The Hilly Fields Users Group secured national funding that will provide some of the money it needs for its wonderful plans for a new playground, while Brockley Central learned that the Council is seriously considering the possibility of replacing the depressing toilet block with a new café. Meanwhile, Lewisham Council bagged £2m from the LDA to complete the improvements to Ladywell Fields.

The developers behind Martins Yard presented the results of their public consultation to the Council, suggesting that the project is back on track.

The East London Line remained on-course to open in early 2010, with the first test voyage of the new trains taking place in October. Phase two of the East London Line, which will run to Clapham Junction, was also given the go-ahead this year. A campaign supported by Lewisham Council to include a new station at Surrey Canal looks like it will be successful. Unfortunately, improvements to Brockley Station, to accompany the ELL opening were deferred by TfL until 2015, although Cllr Johnson is campaigning to have this decision reversed.

The excitement surrounding the arrival of the tube in Brockley was tarnished when Southern revealed changes to the timetable which resulted in cuts to evening services and the end of direct trains to Charing X. A ridiculous bout of buck-passing between the DfT, TfL and Southern ensued. Crofton Park Station users also learned that TfL regarded earlier plans to create a new route which would have served their station as having no practical or economic merit.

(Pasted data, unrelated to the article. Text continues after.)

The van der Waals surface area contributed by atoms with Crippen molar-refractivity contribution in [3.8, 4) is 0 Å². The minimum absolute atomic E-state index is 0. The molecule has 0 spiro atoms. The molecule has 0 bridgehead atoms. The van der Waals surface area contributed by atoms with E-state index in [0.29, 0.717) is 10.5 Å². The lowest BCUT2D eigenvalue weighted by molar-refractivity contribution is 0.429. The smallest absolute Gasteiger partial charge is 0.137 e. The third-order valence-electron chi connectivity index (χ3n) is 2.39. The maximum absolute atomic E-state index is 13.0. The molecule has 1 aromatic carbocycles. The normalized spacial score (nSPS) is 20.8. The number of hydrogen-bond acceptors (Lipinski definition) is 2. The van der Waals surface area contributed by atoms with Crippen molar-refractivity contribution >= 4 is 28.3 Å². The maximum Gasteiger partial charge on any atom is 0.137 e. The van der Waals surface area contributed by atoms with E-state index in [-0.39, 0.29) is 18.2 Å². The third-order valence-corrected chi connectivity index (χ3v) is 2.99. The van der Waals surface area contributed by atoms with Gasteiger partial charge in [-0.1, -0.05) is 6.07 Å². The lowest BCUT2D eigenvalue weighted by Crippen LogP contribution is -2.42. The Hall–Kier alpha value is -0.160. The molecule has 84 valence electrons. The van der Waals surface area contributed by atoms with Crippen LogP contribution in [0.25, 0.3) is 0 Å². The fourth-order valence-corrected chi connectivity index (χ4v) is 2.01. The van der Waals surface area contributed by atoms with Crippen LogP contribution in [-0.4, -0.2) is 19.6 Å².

In Deptford, the Convoys Wharf redevelopment that many had assumed dead-in-the-water resurfaced with new backers and a largely-unchanged master plan. Another moribund scheme sprang to life in even more dramatic fashion, with builders adding the sixth storey to the Distillery Apartments by the end of the year. Deptford’s status as one of London’s most important centres for the arts was celebrated by the New York Times and ridiculed by the Daily Mail, suggesting the area was doing something right - the launch of the Deptford Arts Map proved it.

Visitors to Lewisham in 2009 were again greeted by boarded-up windows on the journey from the station to Lewisham shopping centre, a place even Burger King has abandoned. But Lewisham Market continued to provide hope that the area has a vibrant future while behind the scenes, a range of major proposals – most importantly the Loampit Vale masterplan – suggest that the inertia will be overcome at last. The heritage listing of Lewisham Bridge school threw the Council’s education plans in to chaos, while Lewisham College learned that the funding it had been promised to help it relocate from Brockley to Deptford was cancelled.

From small shops to billion pound infrastructure projects, 2009 was a year in which Brockley made steady and positive progress. The summary above, dear reader, isn't even the half of it. Excitingly, the stories that trickled through in the final days of the year – from a new restaurant to a place in the tea factory where you’ll actually be able to get a cup of tea – suggests that 2010 will continue the trend.

Happy New Year.